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Chapter 30. Concurrency

Table of Contents

Design
Interface to Locks and Mutexes
Interface to Atomic Functions
Implementation
Using Built-in Atomic Functions
Thread Abstraction
Use

Design

Interface to Locks and Mutexes

The file <ext/concurrence.h> contains all the higher-level constructs for playing with threads. In contrast to the atomics layer, the concurrence layer consists largely of types. All types are defined within namespace __gnu_cxx.

These types can be used in a portable manner, regardless of the specific environment. They are carefully designed to provide optimum efficiency and speed, abstracting out underlying thread calls and accesses when compiling for single-threaded situations (even on hosts that support multiple threads.)

The enumerated type _Lock_policy details the set of available locking policies: _S_single, _S_mutex, and _S_atomic.

  • _S_single

    Indicates single-threaded code that does not need locking.

  • _S_mutex

    Indicates multi-threaded code using thread-layer abstractions.

  • _S_atomic

    Indicates multi-threaded code using atomic operations.

The compile-time constant __default_lock_policy is set to one of the three values above, depending on characteristics of the host environment and the current compilation flags.

Two more datatypes make up the rest of the interface: __mutex, and __scoped_lock.

The scoped lock idiom is well-discussed within the C++ community. This version takes a __mutex reference, and locks it during construction of __scoped_lock and unlocks it during destruction. This is an efficient way of locking critical sections, while retaining exception-safety. These types have been superseded in the ISO C++ 2011 standard by the mutex and lock types defined in the header <mutex>.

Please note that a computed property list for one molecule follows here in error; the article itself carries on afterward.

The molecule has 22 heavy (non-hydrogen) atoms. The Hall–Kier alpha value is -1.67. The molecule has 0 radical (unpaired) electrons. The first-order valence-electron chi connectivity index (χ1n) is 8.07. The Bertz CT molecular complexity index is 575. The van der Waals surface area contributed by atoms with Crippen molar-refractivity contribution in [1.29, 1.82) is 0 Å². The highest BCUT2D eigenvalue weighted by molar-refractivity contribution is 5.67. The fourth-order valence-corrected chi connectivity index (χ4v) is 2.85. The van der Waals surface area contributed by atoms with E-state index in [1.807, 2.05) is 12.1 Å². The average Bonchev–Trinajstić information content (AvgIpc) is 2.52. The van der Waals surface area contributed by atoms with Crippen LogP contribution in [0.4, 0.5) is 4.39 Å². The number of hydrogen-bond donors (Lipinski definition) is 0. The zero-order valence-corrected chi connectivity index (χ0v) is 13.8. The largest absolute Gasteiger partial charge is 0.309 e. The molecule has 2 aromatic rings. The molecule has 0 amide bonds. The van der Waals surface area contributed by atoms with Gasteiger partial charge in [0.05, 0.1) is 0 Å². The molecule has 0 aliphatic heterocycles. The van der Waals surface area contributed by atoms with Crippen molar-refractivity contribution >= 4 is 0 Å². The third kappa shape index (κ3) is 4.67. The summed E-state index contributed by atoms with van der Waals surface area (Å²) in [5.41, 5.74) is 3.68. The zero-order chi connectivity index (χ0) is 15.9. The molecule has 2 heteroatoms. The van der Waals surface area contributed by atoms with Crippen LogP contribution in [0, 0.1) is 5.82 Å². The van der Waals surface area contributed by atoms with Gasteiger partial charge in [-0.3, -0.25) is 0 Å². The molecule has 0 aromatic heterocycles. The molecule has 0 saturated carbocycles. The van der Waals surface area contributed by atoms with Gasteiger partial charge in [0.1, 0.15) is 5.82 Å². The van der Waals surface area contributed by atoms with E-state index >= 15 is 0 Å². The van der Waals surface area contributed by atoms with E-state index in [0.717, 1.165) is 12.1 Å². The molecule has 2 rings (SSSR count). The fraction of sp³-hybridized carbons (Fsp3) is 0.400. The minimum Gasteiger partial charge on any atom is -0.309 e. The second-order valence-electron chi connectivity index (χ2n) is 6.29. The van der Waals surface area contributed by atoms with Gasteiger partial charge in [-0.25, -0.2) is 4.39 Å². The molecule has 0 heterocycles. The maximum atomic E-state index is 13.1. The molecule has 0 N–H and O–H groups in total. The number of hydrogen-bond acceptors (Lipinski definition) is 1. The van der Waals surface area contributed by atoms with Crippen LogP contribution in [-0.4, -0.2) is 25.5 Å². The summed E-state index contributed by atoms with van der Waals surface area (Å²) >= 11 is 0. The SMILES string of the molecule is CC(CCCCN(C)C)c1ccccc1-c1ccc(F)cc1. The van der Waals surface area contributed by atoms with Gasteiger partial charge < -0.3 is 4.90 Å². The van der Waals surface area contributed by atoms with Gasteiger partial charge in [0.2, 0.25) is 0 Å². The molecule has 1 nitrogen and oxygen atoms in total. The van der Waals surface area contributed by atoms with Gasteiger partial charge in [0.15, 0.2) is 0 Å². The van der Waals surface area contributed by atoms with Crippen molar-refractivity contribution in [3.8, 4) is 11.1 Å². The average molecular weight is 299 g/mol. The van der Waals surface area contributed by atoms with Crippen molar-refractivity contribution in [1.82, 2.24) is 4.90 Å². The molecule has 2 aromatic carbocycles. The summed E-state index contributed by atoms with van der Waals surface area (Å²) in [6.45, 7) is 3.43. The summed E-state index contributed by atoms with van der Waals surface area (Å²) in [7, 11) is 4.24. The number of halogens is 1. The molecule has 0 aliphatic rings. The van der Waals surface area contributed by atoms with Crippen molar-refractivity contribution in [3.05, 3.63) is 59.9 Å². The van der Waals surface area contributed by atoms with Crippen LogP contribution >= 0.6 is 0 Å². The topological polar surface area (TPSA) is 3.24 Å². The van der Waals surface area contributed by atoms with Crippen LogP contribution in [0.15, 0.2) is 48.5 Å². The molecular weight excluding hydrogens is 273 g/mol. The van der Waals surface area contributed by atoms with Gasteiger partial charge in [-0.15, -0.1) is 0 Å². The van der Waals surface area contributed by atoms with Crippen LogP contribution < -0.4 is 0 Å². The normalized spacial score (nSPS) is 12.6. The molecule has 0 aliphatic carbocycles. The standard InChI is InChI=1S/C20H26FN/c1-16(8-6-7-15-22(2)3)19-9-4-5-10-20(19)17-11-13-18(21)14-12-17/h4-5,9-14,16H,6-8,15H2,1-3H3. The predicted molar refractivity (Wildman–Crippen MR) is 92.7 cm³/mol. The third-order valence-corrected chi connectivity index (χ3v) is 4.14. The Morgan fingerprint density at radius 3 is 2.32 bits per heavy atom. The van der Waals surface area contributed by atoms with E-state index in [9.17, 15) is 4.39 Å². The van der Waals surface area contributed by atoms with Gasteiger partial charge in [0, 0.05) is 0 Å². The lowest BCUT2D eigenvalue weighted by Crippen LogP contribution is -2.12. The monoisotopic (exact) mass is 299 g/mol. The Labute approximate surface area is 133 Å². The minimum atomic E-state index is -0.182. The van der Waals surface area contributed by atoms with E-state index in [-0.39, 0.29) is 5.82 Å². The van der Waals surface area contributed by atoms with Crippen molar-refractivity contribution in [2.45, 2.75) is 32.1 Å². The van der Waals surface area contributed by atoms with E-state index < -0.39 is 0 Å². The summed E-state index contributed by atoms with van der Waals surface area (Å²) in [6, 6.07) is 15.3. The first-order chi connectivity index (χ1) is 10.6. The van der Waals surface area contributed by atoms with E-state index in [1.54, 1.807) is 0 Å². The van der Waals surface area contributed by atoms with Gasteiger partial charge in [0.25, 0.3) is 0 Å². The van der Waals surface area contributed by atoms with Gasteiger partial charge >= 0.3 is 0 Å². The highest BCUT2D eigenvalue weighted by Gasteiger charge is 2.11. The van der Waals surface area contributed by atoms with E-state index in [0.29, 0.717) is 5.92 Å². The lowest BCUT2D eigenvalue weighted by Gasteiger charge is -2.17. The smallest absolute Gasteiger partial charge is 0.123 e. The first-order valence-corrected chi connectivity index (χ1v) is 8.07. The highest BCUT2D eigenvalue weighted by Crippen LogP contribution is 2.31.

Interface to Atomic Functions

Two functions and one type form the base of atomic support.

The type _Atomic_word is a signed integral type supporting atomic operations.

The two functions functions are:

_Atomic_word
__exchange_and_add_dispatch(volatile _Atomic_word*, int);

void
__atomic_add_dispatch(volatile _Atomic_word*, int);

Both of these functions are declared in the header file <ext/atomicity.h>, and are in namespace __gnu_cxx.

  • __exchange_and_add_dispatch

    Adds the second argument's value to the first argument. Returns the old value.

  • __atomic_add_dispatch

    Adds the second argument's value to the first argument. Has no return value.

These functions forward to one of several specialized helper functions, depending on the circumstances. For instance,

__exchange_and_add_dispatch

Calls through to either of:

  • __exchange_and_add

    Multi-thread version. Inlined if compiler-generated builtin atomics can be used, otherwise resolved at link time to a non-builtin code sequence.

  • __exchange_and_add_single

    Single threaded version. Inlined.

However, only __exchange_and_add_dispatch and __atomic_add_dispatch should be used. These functions can be used in a portable manner, regardless of the specific environment. They are carefully designed to provide optimum efficiency and speed, abstracting out atomic accesses when they are not required (even on hosts that support compiler intrinsics for atomic operations.)

In addition, there are two macros

_GLIBCXX_READ_MEM_BARRIER

_GLIBCXX_WRITE_MEM_BARRIER

Which expand to the appropriate write and read barrier required by the host hardware and operating system.